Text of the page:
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The Alaska purchase is just one reason Seward is among the most important men in US history

  • Author: Mike Dunham
  • Updated: May 31, 2016
  • Published October 8, 2015

Two years from now, Oct. 18 will mark the 150th anniversary of the transfer of Alaska from Russia to the United States. Plans to celebrate the sesquicentennial are already afoot. They include a proposed statue in Juneau depicting William H. Seward, the American politician and diplomat who negotiated the deal and, we now learn, conducted his final act of diplomacy in the Tlingit town of Klukwan. (See "The great diplomat's last treaty" in this section.)

Alaskans know Seward as the man who bought Russian America for $7.2 million and there's good evidence that he considered the purchase his crowning achievement. But his long list of accomplishments is so significant that had he never heard of Alaska he would still be reckoned as one of the most important men in American history: governor, senator, presidential candidate, secretary of state during the Civil War and a crucial voice in the fight to end slavery.

Three experts from the Seward House Historic Museum in Auburn, New York, will visit Alaska next week to help a traveling exhibit that will tour the state during the sesquicentennial celebration. Billye Chabor, the museum's executive director; historian and facilities manager Mitch Maniccia; and exhibits and collections manager Matt MacVittie will be guests at the Cook Inlet Historical Society meeting in Anchorage on Thursday, Oct. 15.

It will be her first trip to "Seward's Folly," said Chabor. "It's early in the process, but we'll come away knowing a lot more details."

Keeping Europe out

The man responsible for adding the second-largest chunk of territory to the USA (after the Louisiana Purchase) was born in 1801 in tiny Florida, New York. The village consisted of about 10 houses, but his father was an important man, the postmaster and doctor. He had some money. He owned slaves.

Realizing that William was the smartest of his sons, his father sent him to college starting at age 15. He became a lawyer and settled in Auburn, marrying the daughter of a wealthy judge whose spacious home, bequeathed to the young couple and added to over the years, is now the museum.

Seward got involved in politics in the 1820s. He served in the New York legislature and became governor. Among his projects was creating nondenominational public schools at a time when public schools were vocally anti-Catholic, anti-Irish, anti-German and anti-Jewish. His pro-immigration stance cost him votes, but he maintained that position until the end of his life.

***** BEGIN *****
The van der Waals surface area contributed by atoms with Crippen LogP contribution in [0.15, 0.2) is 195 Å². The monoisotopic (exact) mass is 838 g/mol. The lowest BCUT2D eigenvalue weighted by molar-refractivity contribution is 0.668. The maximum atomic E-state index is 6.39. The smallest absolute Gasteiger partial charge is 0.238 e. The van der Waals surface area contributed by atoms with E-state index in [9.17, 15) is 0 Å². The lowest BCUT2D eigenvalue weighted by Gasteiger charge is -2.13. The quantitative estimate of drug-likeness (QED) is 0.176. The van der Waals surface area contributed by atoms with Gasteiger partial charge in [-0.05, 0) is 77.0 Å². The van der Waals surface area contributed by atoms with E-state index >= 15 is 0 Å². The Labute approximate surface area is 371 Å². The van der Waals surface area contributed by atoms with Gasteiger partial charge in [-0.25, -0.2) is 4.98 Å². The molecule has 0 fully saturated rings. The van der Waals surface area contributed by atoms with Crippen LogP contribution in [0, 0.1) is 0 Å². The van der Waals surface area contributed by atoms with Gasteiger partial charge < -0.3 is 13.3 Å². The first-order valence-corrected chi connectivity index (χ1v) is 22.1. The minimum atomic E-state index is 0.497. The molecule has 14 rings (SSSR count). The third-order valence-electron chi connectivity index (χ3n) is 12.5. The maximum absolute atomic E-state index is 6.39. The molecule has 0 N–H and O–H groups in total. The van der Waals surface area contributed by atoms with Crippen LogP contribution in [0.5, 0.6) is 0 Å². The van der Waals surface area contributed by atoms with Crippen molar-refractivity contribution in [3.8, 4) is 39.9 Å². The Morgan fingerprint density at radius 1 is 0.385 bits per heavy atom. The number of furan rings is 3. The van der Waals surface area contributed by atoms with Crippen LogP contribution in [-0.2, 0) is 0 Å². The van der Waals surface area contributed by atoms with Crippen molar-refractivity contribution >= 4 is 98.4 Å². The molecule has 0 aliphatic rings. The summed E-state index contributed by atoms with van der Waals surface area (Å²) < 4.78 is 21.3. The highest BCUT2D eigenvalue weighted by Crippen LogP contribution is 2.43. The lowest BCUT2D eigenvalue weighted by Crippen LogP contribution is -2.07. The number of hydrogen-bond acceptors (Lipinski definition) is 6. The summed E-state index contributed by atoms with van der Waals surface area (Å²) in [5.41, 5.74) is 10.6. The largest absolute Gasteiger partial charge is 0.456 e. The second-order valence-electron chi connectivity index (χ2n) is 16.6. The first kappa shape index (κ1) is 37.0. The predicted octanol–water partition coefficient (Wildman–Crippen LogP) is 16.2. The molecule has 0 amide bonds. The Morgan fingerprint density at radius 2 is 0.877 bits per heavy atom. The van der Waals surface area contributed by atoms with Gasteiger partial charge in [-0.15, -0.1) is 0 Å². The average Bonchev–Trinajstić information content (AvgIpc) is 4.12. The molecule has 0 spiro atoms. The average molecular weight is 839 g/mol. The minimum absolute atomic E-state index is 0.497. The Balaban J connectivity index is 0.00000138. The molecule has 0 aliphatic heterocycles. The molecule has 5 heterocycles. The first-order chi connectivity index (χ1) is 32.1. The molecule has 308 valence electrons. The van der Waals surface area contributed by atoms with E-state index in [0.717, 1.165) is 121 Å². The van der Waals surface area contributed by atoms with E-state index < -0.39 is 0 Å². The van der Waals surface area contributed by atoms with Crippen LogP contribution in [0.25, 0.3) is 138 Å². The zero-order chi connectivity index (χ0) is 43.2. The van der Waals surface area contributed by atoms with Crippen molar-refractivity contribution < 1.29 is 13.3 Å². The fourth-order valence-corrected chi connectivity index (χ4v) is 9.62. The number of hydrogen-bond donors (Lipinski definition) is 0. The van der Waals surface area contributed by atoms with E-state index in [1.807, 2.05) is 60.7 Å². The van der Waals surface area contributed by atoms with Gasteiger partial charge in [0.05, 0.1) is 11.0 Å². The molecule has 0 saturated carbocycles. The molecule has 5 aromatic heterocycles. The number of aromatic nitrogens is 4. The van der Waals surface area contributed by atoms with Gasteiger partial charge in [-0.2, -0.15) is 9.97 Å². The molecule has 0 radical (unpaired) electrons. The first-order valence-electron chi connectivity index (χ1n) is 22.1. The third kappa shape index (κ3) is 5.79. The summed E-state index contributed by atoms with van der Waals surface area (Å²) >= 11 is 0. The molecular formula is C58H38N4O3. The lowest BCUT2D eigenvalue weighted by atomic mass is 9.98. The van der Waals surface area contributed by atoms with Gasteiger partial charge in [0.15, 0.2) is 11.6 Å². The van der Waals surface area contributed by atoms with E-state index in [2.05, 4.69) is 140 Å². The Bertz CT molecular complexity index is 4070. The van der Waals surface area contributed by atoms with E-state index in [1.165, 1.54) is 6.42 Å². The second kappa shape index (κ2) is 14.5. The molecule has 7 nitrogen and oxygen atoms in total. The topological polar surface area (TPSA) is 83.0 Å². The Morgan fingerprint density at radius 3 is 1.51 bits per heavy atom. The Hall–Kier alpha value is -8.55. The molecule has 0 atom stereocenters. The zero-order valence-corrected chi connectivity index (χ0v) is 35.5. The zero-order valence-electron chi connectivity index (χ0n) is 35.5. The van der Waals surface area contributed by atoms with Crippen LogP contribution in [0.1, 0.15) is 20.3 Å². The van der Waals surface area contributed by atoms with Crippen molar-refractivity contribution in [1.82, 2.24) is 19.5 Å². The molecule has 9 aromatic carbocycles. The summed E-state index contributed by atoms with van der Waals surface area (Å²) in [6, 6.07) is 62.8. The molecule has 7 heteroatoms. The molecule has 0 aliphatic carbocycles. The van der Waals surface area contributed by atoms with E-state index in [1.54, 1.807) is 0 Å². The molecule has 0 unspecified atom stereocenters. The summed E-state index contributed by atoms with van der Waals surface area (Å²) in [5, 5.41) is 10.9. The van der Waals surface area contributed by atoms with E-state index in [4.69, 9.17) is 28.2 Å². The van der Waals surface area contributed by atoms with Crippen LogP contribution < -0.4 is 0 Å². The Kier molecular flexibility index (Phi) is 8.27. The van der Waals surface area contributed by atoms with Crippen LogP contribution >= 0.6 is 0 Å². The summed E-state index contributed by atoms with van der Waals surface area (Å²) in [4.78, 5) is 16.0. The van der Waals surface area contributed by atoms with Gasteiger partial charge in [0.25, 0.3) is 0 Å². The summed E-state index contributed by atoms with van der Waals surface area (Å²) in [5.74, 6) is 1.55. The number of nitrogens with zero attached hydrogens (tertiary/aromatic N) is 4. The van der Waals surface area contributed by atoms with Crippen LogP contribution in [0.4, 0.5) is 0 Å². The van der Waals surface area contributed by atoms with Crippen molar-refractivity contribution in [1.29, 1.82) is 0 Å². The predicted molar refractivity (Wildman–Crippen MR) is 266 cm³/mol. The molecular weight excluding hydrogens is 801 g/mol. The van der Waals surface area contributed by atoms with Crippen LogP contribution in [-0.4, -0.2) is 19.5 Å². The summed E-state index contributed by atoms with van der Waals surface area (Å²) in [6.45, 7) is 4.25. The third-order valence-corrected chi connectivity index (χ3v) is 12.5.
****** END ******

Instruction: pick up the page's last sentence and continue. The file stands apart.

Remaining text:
He grew increasingly concerned with the state of black Americans, opposing the expansion of slavery into new territories. "He was not an abolitionist at first," MacVittie said. "He believed in gradual emancipation."

In the decade before the Civil War he became a U.S. senator. Famed as a public speaker and anti-slavery advocate, it was generally thought that he would be the Republican Party's presidential pick in the 1860 election. The presumptive nominee was so confident that he went on a grand tour of Europe, meeting with royalty and government leaders rather than tending to politics at home.

In his absence, supporters of nearly unknown Abraham Lincoln laid the groundwork for their candidate. At the same time, Seward was attacked from two directions. The "Know-Nothings" didn't like his position on immigrants and the more strident abolitionists accused him of not being anti-slavery enough.

Seward was stunned when he was defeated for the nomination. It may have been the moment of greatest psychological pain in his life. But, realizing that the future of the union was at stake, he strenuously campaigned on Lincoln's behalf. As president-elect, Lincoln made Seward his secretary of state.

The popular retelling of the War Between the States will always focus on the battles. But historians have long realized that Seward's diplomatic skills were as important to victory as the cannons and bayonets.